Do You Know Where Your ROI Is?

As a serial entrepreneur, I’m sometimes surprised at the number of business owners who don’t bother to understand their ROI or their target audience. Knowledge is the key to understanding your marketing. And without this knowledge, you’re marketing in the dark.

Return On Investment (ROI)

I’m sure most of you are already familiar with this term, but in case you’re not, ROI is the cost of a marketing campaign relative to the profit generated during a certain period of time.

Now ROI doesn’t have to be rocket science, though it’s sometimes a challenge to develop a trackable plan. I’ll try to break down the ROI of every marketing opportunity we consider. For our business we start by asking ourselves a few simple questions:

  • How much revenue must we generate to break even on this opportunity? (Though your goal shouldn’t be to break even, it’s important to know where this tipping point is located.)
  • And what is our projected revenue from the marketing investment? If we can’t answer these questions, then it’s probably not the right opportunity for us. Or if we don’t expect revenues to reach certain levels, we look for other opportunities.

If you’re unable to measure the results of your company’s marketing plan, you need to reconsider your plan. You need to develop a plan that is measurable, don’t go from one business to another. You must also track the results. Can you be successful shooting from the hip? Sure. We all know business owners without a plan who have enjoyed spurts of success. But that’s a tough way to achieve success, and it’s particularly tough to thrive over the long haul without a good, measurable plan.

Target Audience

Too often have I seen business owners give little thought to their target audience. If you’re a plumber, your target audience for a marketing campaign should not be “anybody with water pipes in their house”. The broader the audience, the more difficult it is to develop an effective marketing campaign. The more you refine your target audience, the more likely you are to succeed with your next promotion.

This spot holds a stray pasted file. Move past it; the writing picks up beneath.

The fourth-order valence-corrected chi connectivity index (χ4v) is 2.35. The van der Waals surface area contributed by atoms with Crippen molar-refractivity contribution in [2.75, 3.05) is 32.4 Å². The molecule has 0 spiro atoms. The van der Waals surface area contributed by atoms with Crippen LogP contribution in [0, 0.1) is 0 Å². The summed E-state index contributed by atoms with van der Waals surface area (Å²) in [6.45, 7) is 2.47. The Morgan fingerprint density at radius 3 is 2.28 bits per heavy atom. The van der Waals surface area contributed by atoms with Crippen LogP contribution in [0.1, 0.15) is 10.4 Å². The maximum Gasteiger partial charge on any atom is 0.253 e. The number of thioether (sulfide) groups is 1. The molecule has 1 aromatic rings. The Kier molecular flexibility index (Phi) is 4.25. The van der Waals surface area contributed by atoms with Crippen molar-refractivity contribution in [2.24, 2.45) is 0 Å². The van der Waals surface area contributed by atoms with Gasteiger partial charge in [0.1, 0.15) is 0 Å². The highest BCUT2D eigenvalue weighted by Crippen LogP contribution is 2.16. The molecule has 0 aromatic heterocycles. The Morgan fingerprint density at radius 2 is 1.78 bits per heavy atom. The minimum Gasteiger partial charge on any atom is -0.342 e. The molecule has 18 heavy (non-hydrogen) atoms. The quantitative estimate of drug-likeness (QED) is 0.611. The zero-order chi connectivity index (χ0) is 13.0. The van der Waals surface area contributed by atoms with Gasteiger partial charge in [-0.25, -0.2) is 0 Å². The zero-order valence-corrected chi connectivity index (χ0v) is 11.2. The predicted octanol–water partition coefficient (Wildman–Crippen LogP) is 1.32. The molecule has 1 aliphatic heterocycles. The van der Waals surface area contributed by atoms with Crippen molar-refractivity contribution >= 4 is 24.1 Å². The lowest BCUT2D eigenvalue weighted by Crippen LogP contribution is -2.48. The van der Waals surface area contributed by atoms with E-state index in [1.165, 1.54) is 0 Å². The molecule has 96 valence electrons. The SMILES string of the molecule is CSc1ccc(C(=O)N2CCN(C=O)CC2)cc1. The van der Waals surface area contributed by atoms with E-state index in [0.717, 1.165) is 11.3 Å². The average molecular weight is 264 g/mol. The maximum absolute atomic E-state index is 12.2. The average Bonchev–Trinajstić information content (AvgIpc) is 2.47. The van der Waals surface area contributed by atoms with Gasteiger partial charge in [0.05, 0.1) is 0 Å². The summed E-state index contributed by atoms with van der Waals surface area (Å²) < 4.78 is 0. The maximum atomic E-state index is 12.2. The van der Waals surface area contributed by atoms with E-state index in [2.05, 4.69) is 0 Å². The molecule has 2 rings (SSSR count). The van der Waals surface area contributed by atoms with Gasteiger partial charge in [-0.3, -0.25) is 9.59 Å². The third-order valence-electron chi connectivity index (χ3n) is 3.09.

Your targeted audience should coincide with how you position your company, and the image you want to portray. A plumbing company can do many things. Ask yourself these questions:

  • Is your strategy to be the cheapest plumber in town?
  • Is your strategy to be the company that specializes in installing high-end bathrooms?

These would be two very different lists of prospective customers, and in turn, would require significantly different marketing campaigns to be successful.


This is where we start to combine our trackable plan with our target audience. How many sales must you generate for your plan to be successful? What percentage of your audience can you convert into a sale? The more refined your target audience, the higher the return you should expect from an effective campaign.

Having trouble making these predictions? That’s OK. Once again, that’s why it’s so important to track the results. Not every plan will generate the results you expect. And when presented with the same opportunity again, you can make even wiser decisions because you tracked the results the last time around.

Promotional Marketing

One of the reasons promotional marketing items are effective is because these personalized items are typically used to promote to a more refined target audience. Remember, the more refined your audience, the higher your expectations should be to convert prospects into customers. Where a radio spot or TV ad is broadcast (transmitted to a large undefined group), think of promotional marketing as narrowcast.

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